Smith didn’t enjoy the same final-year bump, in no small part due to the presence of Ivan Rodriguez, Manny Ramirez, and Guerrero all debuting alongside him, but he had previously cleared 50% in 2012. He was elected unanimously by the Today’s Game Committee last month.
McGriff’s best path towards induction is to follow in their footsteps and clear 40%. If he can do that, he might be viewed favorably when his name is put before a committee in a few years. Right now, he’s trending in the upper 30s, but has typically fared better with later ballots than earlier ones. Whether that holds now that he has been getting additions from voters who vote for 10 players remains to be seen.
His meteoric rise is one of the biggest stories of the cycle, however, and it will be extremely interesting to see if he ends up over 40%.
|Rank||Year||Candidate||Net +/- (Public Ballots)|
Elected by BBWAA
Omar Vizquel (85/226, 37.6%)
In just his second year of eligibility, Omar Vizquel has received the third-most “+1s” of any candidate, with 23. It seems unlikely that he can cross 50%, though if he does, eventual induction would seem to be assured; only one candidate not on the current ballot has ever received 50% of the BBWAA vote and not made the Hall of Fame, though some have needed help from the committees.
Even if Vizquel settles in around 46 to 48%, he has eight more years of eligibility to get the required remaining votes. With fewer players coming onto the ballot in the coming years who are expected to draw significant support, Vizquel could quickly emerge as a candidate for rapid increases.
Vizquel fans should look to 45% as a reasonable target this year, as that’s where most of the above names stopped making further progress.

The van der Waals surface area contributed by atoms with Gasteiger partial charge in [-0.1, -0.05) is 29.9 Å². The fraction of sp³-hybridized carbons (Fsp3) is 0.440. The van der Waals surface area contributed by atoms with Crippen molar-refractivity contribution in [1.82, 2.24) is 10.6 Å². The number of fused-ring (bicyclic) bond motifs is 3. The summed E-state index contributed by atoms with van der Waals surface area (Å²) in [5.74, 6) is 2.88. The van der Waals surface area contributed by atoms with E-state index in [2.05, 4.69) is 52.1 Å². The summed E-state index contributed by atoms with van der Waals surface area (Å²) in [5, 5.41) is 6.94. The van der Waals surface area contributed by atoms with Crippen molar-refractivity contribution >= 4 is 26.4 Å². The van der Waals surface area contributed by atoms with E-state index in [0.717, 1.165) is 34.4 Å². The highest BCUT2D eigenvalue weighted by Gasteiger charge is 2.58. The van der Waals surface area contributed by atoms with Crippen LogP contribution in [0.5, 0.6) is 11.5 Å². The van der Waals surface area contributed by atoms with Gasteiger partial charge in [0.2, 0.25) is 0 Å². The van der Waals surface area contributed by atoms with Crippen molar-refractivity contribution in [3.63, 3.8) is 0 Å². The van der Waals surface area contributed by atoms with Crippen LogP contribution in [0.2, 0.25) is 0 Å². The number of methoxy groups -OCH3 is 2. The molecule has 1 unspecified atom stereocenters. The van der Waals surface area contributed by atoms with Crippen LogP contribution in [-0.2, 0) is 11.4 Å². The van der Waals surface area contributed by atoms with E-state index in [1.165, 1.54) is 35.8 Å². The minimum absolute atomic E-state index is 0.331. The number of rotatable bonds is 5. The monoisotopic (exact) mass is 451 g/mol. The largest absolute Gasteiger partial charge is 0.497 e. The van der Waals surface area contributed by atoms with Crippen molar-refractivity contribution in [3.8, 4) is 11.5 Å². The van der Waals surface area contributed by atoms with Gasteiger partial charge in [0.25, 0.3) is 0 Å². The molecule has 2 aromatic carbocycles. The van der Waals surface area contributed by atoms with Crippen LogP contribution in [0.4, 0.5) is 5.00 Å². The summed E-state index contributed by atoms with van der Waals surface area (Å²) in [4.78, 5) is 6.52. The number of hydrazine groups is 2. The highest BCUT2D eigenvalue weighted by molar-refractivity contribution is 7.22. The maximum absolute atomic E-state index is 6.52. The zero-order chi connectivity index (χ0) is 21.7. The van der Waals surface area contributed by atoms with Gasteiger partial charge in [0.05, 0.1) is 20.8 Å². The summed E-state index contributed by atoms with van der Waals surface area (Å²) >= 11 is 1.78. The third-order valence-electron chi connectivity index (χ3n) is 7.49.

Manny Ramirez (58-of-226, 25.7%)
Unfortunately for Ramirez, he remains stuck in PED-tainted purgatory on the Hall ballot. After collecting a vote share of 23.8% as a first-time eligible candidate in 2017 and dipping slightly to 22.0% in 2018, he appears set to land right around those two marks yet again. The reasoning behind both why his vote total has been stagnant and is unlikely to change much year-to-year is simple: he is the only player discussed here to be handed a suspension by MLB for a positive PED test, an event that occurred multiple times. For a player who most would agree statistically merits enshrinement, the PED stain is a major obstacle to overcome. One positive sign for Ramirez is that a number of voters may begin to consider him as ballot space permits, holding to the philosophy that he deserves a vote, but not at the expense of another worthy candidate who was never disciplined by MLB for PED usage.
Scott Rolen (48-of-226, 21.2%)
Scott Rolen has been one of the biggest beneficiaries of the ballot logjam easing. Of those candidates who received under 20% of the vote last year, he has seen the biggest net increase in votes from returning voters, at +16.
His initial vote share of 10.2% would be historically low for a candidate eventually elected by the BBWAA, but the recent past provides more reason for optimism if Rolen can see a jump to around 19%. In his fifth year of eligibility, Walker received votes on 11.8% of ballots cast and is now expected to clear 50% handily. Martinez bottomed out with 25.2% in his fifth year, and is now on the doorstep of Cooperstown.
Walker and Martinez are but two examples. Mussina went from 20.3% to 63.5% in four years and is expected to receive yet another large jump. If Rolen can quickly distinguish himself from other candidates, he could ride a similar wave of momentum and avoid languishing at the bottom of the ballot for too long.
In that vein, it’s worth watching where he lands relative to Ramirez, Todd Helton, Jeff Kent, and Billy Wagner this year. With four or five of the top candidates exiting the ballot either by election or the expiration of their eligibility, some of these candidates could enter into the top 10 next cycle, which has served as a good indicator of future enshrinement in recent years. From 2007 to 2016, 33 different players ranked in the top 10 of a ballot share at least one time, though Mark McGwire, Bonds, and Clemens all have ties to performance-enhancing drugs. If Martinez and Mussina are both elected, 26 of the 30 candidates without ties to PEDs will already have been elected, and three of the remaining four will be top 10 on this ballot.